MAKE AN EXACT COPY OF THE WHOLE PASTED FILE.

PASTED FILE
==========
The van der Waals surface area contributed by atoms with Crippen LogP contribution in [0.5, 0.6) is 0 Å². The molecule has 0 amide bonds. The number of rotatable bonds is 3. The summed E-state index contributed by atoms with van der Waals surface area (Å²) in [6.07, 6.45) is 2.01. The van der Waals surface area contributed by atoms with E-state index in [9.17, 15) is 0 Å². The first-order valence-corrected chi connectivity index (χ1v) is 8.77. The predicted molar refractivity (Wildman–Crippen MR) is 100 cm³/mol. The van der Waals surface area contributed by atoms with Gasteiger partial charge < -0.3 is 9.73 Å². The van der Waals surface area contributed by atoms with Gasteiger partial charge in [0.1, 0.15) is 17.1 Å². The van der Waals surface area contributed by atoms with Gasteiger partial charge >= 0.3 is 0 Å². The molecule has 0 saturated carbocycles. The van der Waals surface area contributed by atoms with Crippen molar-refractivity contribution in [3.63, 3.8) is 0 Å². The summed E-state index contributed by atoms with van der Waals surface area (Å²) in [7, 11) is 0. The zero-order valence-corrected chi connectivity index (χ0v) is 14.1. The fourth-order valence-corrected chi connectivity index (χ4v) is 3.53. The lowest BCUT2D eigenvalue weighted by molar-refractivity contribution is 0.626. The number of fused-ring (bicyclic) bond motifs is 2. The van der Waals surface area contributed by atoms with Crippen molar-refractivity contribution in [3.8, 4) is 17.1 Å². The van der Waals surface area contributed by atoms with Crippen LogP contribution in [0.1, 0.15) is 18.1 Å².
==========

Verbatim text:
The van der Waals surface area contributed by atoms with Crippen LogP contribution in [0.5, 0.6) is 0 Å². The molecule has 0 amide bonds. The number of rotatable bonds is 3. The summed E-state index contributed by atoms with van der Waals surface area (Å²) in [6.07, 6.45) is 2.01. The van der Waals surface area contributed by atoms with E-state index in [9.17, 15) is 0 Å². The first-order valence-corrected chi connectivity index (χ1v) is 8.77. The predicted molar refractivity (Wildman–Crippen MR) is 100 cm³/mol. The van der Waals surface area contributed by atoms with Gasteiger partial charge < -0.3 is 9.73 Å². The van der Waals surface area contributed by atoms with Gasteiger partial charge in [0.1, 0.15) is 17.1 Å². The van der Waals surface area contributed by atoms with Gasteiger partial charge >= 0.3 is 0 Å². The molecule has 0 saturated carbocycles. The van der Waals surface area contributed by atoms with Crippen molar-refractivity contribution in [3.63, 3.8) is 0 Å². The summed E-state index contributed by atoms with van der Waals surface area (Å²) in [7, 11) is 0. The zero-order valence-corrected chi connectivity index (χ0v) is 14.1. The fourth-order valence-corrected chi connectivity index (χ4v) is 3.53. The lowest BCUT2D eigenvalue weighted by molar-refractivity contribution is 0.626. The number of fused-ring (bicyclic) bond motifs is 2. The van der Waals surface area contributed by atoms with Crippen molar-refractivity contribution in [3.8, 4) is 17.1 Å². The van der Waals surface area contributed by atoms with Crippen LogP contribution in [0.1, 0.15) is 18.1 Å².